"What they've found is especially in Spain and Morocco, they've had very cold weather - because they don't necessarily grow in glasshouses with heat - so the cold weather has meant that the crops are not growing as quickly. The yields are down," he told ITV News.
In Morrisons' Cheltenham store, signs were put up in the fruit and veg section advising customers that the “adverse weather conditions” across Spain and Morocco had affected imported supplies of fruit and vegetables.
According to the industry magazine, Fruitnet, supermarkets across Europe face shortages of fruit and vegetables.
According to Coexphal – the Association of Organisations of Fruit and Vegetable Producers of the province of Almería, one of the biggest tomato-producing regions in Spain, the volume of tomatoes sold in February was lower than in the same period in 2022.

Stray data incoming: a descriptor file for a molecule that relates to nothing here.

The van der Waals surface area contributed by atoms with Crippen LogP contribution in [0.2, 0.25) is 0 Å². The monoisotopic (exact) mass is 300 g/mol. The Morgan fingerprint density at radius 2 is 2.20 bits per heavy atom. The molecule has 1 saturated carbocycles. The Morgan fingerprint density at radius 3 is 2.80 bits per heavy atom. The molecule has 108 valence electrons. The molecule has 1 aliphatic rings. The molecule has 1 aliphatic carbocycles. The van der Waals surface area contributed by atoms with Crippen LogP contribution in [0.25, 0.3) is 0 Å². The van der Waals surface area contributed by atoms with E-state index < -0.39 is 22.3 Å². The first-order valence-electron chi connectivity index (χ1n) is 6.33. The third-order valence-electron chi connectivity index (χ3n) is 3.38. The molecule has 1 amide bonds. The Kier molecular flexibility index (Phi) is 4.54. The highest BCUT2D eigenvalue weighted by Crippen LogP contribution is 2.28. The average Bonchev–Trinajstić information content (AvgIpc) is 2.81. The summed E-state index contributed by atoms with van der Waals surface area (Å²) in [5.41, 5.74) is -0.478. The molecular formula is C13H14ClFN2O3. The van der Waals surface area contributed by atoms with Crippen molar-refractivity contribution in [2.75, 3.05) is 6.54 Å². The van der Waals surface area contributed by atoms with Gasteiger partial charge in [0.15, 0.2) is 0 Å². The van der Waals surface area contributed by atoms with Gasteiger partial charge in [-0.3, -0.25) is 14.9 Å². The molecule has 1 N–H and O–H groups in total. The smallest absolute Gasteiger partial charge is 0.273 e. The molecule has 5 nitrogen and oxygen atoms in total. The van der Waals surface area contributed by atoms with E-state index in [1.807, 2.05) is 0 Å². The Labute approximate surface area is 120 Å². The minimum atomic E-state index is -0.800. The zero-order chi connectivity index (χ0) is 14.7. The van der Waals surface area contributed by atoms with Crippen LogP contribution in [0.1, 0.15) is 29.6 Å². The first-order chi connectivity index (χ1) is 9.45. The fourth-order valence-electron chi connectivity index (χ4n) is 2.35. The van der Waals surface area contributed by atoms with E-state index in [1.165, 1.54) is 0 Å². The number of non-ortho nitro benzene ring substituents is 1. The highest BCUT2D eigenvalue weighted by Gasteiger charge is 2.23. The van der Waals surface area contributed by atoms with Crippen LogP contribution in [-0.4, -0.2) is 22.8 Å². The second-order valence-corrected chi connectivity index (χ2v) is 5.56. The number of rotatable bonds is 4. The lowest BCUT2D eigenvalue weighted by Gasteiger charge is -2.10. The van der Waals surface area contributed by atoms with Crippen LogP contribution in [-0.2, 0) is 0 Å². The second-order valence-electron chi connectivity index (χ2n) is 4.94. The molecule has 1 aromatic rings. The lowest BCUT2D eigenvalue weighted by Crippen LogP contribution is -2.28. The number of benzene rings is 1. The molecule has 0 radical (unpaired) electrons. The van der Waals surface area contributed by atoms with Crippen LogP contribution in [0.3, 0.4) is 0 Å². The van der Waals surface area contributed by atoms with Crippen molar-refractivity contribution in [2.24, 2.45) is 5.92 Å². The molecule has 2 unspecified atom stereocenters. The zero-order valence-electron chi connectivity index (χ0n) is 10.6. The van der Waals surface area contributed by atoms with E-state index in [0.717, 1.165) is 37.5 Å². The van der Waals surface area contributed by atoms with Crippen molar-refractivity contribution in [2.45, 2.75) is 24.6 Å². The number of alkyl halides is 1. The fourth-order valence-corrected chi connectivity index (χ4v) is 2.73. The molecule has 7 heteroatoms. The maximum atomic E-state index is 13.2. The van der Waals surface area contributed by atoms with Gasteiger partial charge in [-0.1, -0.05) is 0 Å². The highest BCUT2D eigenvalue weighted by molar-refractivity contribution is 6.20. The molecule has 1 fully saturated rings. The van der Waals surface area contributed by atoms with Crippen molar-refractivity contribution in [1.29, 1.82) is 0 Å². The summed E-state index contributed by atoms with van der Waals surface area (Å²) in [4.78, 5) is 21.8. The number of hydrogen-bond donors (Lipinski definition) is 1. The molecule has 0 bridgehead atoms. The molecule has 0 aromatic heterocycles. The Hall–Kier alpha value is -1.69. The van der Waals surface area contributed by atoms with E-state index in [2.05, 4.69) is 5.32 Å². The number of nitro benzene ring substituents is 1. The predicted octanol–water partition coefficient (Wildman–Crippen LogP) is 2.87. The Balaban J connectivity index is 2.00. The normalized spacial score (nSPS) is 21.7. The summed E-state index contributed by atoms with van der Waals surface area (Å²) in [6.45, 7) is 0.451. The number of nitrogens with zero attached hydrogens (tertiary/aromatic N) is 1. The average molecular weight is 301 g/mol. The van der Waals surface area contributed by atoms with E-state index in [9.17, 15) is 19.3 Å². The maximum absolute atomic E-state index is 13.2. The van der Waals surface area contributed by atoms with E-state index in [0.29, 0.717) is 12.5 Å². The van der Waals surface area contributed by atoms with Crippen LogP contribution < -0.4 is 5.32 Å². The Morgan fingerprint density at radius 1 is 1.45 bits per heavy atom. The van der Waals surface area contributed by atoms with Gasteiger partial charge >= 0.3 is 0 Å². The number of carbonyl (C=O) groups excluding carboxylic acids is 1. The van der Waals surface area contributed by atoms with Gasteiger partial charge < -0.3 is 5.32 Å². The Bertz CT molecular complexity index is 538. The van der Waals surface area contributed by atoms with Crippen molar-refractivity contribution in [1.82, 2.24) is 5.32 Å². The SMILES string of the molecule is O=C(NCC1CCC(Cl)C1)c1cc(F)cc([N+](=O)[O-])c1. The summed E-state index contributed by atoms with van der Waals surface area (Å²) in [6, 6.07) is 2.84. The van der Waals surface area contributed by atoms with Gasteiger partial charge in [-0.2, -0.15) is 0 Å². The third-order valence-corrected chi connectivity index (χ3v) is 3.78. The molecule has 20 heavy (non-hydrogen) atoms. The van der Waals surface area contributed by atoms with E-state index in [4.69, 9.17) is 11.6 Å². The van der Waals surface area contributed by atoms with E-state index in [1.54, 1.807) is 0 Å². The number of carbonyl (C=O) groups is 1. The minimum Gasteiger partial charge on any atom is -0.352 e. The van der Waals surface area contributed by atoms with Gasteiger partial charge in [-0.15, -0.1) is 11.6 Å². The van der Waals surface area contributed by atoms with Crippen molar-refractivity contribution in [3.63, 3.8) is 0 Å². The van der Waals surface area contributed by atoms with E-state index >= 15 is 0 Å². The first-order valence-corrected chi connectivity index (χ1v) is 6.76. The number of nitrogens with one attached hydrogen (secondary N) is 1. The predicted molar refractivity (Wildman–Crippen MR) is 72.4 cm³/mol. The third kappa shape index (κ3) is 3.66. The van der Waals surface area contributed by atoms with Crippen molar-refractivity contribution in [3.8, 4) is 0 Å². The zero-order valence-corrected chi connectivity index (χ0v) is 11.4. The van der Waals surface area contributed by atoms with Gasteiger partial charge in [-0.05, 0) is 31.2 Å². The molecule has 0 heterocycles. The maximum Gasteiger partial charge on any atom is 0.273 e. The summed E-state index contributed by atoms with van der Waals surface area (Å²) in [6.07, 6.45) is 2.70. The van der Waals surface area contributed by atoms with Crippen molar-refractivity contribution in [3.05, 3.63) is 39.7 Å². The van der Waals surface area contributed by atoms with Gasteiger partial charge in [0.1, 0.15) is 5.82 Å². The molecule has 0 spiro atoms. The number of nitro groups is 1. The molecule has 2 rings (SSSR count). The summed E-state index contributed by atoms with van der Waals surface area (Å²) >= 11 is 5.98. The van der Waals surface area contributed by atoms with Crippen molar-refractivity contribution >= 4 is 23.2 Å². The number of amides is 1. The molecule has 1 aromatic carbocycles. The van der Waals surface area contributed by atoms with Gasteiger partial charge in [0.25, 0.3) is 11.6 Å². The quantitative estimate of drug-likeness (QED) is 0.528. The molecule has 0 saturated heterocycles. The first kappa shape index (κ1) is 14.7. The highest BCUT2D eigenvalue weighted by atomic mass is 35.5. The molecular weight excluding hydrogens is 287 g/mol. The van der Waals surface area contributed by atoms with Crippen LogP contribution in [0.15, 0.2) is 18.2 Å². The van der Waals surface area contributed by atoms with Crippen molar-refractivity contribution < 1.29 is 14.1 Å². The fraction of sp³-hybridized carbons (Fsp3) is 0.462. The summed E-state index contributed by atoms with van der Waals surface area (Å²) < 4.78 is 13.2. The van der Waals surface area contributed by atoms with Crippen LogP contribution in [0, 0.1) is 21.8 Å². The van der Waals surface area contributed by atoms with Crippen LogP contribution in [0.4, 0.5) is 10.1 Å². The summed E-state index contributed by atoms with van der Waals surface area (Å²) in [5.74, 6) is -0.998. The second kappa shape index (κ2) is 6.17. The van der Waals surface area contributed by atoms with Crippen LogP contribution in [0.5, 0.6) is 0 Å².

Cucumbers were down 21 per cent, while peppers and aubergine production had fallen by 25 per cent.
But crops grown in the UK were also impacted by the weather, especially last summer's drought, the BGA's Mr Ward said. This particularly affected brassica crops (cabbage and kale, for example) that were meant to go in the ground during last year's heatwave. Meanwhile, cauliflowers were hit by frost this winter, which has "wiped out another set of production".
Andrew Opie, Director of Food & Sustainability at the British Retail Consortium, said: “Difficult weather conditions in the south of Europe and northern Africa have disrupted harvest for some fruit and vegetables including tomatoes.
"However, supermarkets are adept at managing supply chain issues and are working with farmers to ensure that customers are able to access a wide range of fresh produce.”
Supply chain problems
In addition, Mr Stiles said, there have also been issues with transporting goods to the UK, including disruption to a ferry that takes produce from Morocco to mainland Spain in order where it then starts a four-day road trip to the UK.